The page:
The Atlantic Theater Company production of Rajiv Joseph’s play “Guards at the Taj” dominated the Lucille Lortel Awards, winning four prizes including Best Play over, among others, current Tony Awards frontrunner “The Humans.” That family drama by Stephen Karam had led here with six nominations but was shut out completely. On the musical side, the revival of “The Robber Bridegroom” claimed a leading three of these kudos that recognize the best of Off-Broadway. Zachary Levi, star of Broadway’s “She Loves Me” hosted the 31st annual edition of these awards at the NYU Skirball Center. This year’s event was once again a benefit for The Actors Fund. (Click here for a full list of winners)
The Lucille Lortel Awards are handed out in a range of categories. Some are akin to those at the Tony Awards, which salute the best of Broadway, such as Best Play and Best Musical. However, rather than separate musical and play performances as do the Tonys, the Lortels lump them together. Most of this year’s nominees appeared in plays rather than musicals.
These kudos are presented by the Off-Broadway League, a collection of producers who stage shows in smaller venues than those on Broadway. A successful off-Broadway run can lead to a transfer to Broadway and a chance to contend at the Tony Awards. That was what happened to “Hamilton” which parlayed its Lortel laurels sweep last year into an acclaimed run on the rialto.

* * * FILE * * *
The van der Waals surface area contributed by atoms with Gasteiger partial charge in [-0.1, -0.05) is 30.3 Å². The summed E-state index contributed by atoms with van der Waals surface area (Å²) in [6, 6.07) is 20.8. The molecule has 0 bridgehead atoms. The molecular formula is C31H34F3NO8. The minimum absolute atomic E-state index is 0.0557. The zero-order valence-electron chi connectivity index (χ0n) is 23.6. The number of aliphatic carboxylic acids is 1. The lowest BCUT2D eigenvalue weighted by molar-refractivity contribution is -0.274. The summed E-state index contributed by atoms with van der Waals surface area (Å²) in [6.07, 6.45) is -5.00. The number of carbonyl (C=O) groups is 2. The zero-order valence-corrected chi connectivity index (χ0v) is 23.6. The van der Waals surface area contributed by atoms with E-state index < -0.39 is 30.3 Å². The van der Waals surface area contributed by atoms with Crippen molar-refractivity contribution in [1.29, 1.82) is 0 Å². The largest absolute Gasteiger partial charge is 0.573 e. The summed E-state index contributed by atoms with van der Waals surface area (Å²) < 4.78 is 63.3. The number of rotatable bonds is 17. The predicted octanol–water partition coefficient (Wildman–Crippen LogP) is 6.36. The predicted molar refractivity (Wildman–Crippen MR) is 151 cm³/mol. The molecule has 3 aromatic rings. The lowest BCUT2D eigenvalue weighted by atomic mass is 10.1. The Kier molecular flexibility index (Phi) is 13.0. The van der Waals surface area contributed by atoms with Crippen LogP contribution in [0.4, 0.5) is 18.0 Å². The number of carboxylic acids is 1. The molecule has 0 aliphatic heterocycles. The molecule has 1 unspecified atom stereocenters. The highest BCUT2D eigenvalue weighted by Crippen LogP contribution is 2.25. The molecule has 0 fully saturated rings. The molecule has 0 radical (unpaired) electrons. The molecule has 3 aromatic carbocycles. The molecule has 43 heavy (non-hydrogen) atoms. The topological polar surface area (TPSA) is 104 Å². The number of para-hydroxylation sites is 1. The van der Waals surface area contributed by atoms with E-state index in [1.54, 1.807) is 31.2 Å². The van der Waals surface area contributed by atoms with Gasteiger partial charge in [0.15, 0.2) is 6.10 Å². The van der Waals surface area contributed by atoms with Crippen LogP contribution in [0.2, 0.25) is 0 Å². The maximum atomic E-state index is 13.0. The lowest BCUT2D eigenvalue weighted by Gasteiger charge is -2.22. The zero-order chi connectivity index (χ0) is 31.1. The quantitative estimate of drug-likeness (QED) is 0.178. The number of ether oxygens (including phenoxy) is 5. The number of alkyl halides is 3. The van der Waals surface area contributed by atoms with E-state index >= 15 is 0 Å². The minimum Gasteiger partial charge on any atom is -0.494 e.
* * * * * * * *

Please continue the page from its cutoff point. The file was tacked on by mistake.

The Lucille Lortel Awards — named for the renowned actress turned producer — do what the Drama Desk Awards used to — celebrate the best of off-Broadway. While the Tony Awards, which date to 1947, salute Broadway, the Drama Desk kudos were begun in 1955 to honor the rest of the New York theater world. And for the first 14 years they did just that with winners coming exclusively from the burgeoning off-Broadway scene. However, beginning with the 15th festivities in 1968, those appearing on Broadway became eligible for consideration and since then these awards have tilted towards those also competing at the Tonys, leaving the off-Broadway performers in the wings until the Lortels came along.